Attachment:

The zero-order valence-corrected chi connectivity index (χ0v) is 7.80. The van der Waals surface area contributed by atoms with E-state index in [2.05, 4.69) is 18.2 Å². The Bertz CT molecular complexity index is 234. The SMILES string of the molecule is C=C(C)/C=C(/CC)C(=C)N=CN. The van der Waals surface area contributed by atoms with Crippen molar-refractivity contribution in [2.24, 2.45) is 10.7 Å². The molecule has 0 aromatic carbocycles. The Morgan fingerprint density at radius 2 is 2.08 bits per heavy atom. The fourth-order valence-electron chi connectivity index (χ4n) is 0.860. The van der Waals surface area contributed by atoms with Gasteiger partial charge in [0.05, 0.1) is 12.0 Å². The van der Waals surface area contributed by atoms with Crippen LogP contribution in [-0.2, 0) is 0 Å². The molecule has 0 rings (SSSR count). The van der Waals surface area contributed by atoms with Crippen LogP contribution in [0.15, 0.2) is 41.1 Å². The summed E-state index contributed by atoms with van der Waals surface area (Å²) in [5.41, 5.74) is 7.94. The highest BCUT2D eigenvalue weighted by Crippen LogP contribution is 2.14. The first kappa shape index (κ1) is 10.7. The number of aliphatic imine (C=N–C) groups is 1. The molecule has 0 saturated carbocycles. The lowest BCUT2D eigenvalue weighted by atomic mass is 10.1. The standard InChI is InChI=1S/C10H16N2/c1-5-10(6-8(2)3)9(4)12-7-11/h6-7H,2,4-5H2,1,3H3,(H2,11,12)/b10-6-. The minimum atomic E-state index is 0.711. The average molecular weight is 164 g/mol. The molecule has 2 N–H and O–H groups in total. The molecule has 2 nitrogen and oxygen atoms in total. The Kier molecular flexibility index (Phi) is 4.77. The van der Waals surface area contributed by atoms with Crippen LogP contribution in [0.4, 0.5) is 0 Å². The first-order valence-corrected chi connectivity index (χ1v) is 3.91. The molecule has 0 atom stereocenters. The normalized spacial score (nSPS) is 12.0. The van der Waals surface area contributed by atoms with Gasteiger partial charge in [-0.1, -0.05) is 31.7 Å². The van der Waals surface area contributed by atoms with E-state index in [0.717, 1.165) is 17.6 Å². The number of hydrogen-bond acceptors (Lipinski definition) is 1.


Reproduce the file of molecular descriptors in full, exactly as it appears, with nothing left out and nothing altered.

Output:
The zero-order valence-corrected chi connectivity index (χ0v) is 7.80. The van der Waals surface area contributed by atoms with E-state index in [2.05, 4.69) is 18.2 Å². The Bertz CT molecular complexity index is 234. The SMILES string of the molecule is C=C(C)/C=C(/CC)C(=C)N=CN. The van der Waals surface area contributed by atoms with Crippen molar-refractivity contribution in [2.24, 2.45) is 10.7 Å². The molecule has 0 aromatic carbocycles. The Morgan fingerprint density at radius 2 is 2.08 bits per heavy atom. The fourth-order valence-electron chi connectivity index (χ4n) is 0.860. The van der Waals surface area contributed by atoms with Gasteiger partial charge in [0.05, 0.1) is 12.0 Å². The van der Waals surface area contributed by atoms with Crippen LogP contribution in [-0.2, 0) is 0 Å². The molecule has 0 rings (SSSR count). The van der Waals surface area contributed by atoms with Crippen LogP contribution in [0.15, 0.2) is 41.1 Å². The summed E-state index contributed by atoms with van der Waals surface area (Å²) in [5.41, 5.74) is 7.94. The highest BCUT2D eigenvalue weighted by Crippen LogP contribution is 2.14. The first kappa shape index (κ1) is 10.7. The number of aliphatic imine (C=N–C) groups is 1. The molecule has 0 saturated carbocycles. The lowest BCUT2D eigenvalue weighted by atomic mass is 10.1. The standard InChI is InChI=1S/C10H16N2/c1-5-10(6-8(2)3)9(4)12-7-11/h6-7H,2,4-5H2,1,3H3,(H2,11,12)/b10-6-. The minimum atomic E-state index is 0.711. The average molecular weight is 164 g/mol. The molecule has 2 N–H and O–H groups in total. The molecule has 2 nitrogen and oxygen atoms in total. The Kier molecular flexibility index (Phi) is 4.77. The van der Waals surface area contributed by atoms with Crippen LogP contribution in [0.4, 0.5) is 0 Å². The first-order valence-corrected chi connectivity index (χ1v) is 3.91. The molecule has 0 atom stereocenters. The normalized spacial score (nSPS) is 12.0. The van der Waals surface area contributed by atoms with Gasteiger partial charge in [-0.1, -0.05) is 31.7 Å². The van der Waals surface area contributed by atoms with E-state index in [0.717, 1.165) is 17.6 Å². The number of hydrogen-bond acceptors (Lipinski definition) is 1.